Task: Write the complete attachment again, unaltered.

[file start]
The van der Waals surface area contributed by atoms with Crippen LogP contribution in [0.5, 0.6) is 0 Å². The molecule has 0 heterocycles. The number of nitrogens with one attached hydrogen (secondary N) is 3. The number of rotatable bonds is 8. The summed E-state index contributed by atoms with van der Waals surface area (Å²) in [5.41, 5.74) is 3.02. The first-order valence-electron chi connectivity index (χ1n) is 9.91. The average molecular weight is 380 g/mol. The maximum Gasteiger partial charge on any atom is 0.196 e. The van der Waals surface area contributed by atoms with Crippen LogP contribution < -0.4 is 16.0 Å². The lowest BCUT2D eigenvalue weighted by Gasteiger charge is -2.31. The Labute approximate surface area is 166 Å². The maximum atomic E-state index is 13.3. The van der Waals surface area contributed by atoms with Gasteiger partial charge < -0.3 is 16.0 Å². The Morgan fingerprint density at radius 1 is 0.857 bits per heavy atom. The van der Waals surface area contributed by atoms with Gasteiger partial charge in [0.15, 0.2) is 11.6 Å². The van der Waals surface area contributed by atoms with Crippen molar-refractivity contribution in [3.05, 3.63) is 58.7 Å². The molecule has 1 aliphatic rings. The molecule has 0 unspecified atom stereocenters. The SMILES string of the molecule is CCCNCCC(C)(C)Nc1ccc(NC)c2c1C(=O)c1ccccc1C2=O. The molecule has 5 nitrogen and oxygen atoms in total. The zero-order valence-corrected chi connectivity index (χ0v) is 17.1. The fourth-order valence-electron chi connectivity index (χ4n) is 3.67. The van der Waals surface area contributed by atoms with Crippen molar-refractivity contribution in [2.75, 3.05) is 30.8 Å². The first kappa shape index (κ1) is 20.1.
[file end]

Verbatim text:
The van der Waals surface area contributed by atoms with Crippen LogP contribution in [0.5, 0.6) is 0 Å². The molecule has 0 heterocycles. The number of nitrogens with one attached hydrogen (secondary N) is 3. The number of rotatable bonds is 8. The summed E-state index contributed by atoms with van der Waals surface area (Å²) in [5.41, 5.74) is 3.02. The first-order valence-electron chi connectivity index (χ1n) is 9.91. The average molecular weight is 380 g/mol. The maximum Gasteiger partial charge on any atom is 0.196 e. The van der Waals surface area contributed by atoms with Crippen LogP contribution < -0.4 is 16.0 Å². The lowest BCUT2D eigenvalue weighted by Gasteiger charge is -2.31. The Labute approximate surface area is 166 Å². The maximum atomic E-state index is 13.3. The van der Waals surface area contributed by atoms with Gasteiger partial charge < -0.3 is 16.0 Å². The Morgan fingerprint density at radius 1 is 0.857 bits per heavy atom. The van der Waals surface area contributed by atoms with Gasteiger partial charge in [0.15, 0.2) is 11.6 Å². The van der Waals surface area contributed by atoms with Crippen molar-refractivity contribution in [3.05, 3.63) is 58.7 Å². The molecule has 1 aliphatic rings. The molecule has 0 unspecified atom stereocenters. The SMILES string of the molecule is CCCNCCC(C)(C)Nc1ccc(NC)c2c1C(=O)c1ccccc1C2=O. The molecule has 5 nitrogen and oxygen atoms in total. The zero-order valence-corrected chi connectivity index (χ0v) is 17.1. The fourth-order valence-electron chi connectivity index (χ4n) is 3.67. The van der Waals surface area contributed by atoms with Crippen molar-refractivity contribution in [2.75, 3.05) is 30.8 Å². The first kappa shape index (κ1) is 20.1.